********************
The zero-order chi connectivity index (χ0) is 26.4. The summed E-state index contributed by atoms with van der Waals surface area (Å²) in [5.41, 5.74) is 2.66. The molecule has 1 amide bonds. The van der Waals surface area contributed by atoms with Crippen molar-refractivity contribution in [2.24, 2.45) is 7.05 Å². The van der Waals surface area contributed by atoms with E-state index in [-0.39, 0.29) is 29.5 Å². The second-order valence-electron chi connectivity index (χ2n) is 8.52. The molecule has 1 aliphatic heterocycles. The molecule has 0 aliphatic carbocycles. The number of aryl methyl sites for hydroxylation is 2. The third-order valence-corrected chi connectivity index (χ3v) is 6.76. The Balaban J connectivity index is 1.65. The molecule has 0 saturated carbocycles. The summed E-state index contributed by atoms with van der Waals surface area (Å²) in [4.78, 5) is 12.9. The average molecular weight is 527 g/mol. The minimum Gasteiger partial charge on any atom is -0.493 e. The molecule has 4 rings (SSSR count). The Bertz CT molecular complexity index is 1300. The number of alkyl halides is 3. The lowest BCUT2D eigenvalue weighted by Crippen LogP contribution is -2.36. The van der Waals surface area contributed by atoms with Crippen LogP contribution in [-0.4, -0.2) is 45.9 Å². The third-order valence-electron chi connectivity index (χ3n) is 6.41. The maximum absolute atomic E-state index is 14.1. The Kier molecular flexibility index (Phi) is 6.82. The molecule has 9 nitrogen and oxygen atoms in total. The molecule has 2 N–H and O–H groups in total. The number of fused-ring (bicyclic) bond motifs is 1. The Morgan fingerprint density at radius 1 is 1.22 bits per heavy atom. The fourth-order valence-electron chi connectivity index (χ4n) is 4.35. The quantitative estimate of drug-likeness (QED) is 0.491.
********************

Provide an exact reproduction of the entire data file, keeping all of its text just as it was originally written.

The zero-order chi connectivity index (χ0) is 26.4. The summed E-state index contributed by atoms with van der Waals surface area (Å²) in [5.41, 5.74) is 2.66. The molecule has 1 amide bonds. The van der Waals surface area contributed by atoms with Crippen molar-refractivity contribution in [2.24, 2.45) is 7.05 Å². The van der Waals surface area contributed by atoms with E-state index in [-0.39, 0.29) is 29.5 Å². The second-order valence-electron chi connectivity index (χ2n) is 8.52. The molecule has 1 aliphatic heterocycles. The molecule has 0 aliphatic carbocycles. The number of aryl methyl sites for hydroxylation is 2. The third-order valence-corrected chi connectivity index (χ3v) is 6.76. The Balaban J connectivity index is 1.65. The molecule has 0 saturated carbocycles. The summed E-state index contributed by atoms with van der Waals surface area (Å²) in [4.78, 5) is 12.9. The average molecular weight is 527 g/mol. The minimum Gasteiger partial charge on any atom is -0.493 e. The molecule has 4 rings (SSSR count). The Bertz CT molecular complexity index is 1300. The number of alkyl halides is 3. The lowest BCUT2D eigenvalue weighted by Crippen LogP contribution is -2.36. The van der Waals surface area contributed by atoms with Crippen LogP contribution in [-0.4, -0.2) is 45.9 Å². The third-order valence-electron chi connectivity index (χ3n) is 6.41. The maximum absolute atomic E-state index is 14.1. The Kier molecular flexibility index (Phi) is 6.82. The molecule has 9 nitrogen and oxygen atoms in total. The molecule has 2 N–H and O–H groups in total. The number of fused-ring (bicyclic) bond motifs is 1. The Morgan fingerprint density at radius 1 is 1.22 bits per heavy atom. The fourth-order valence-electron chi connectivity index (χ4n) is 4.35. The quantitative estimate of drug-likeness (QED) is 0.491.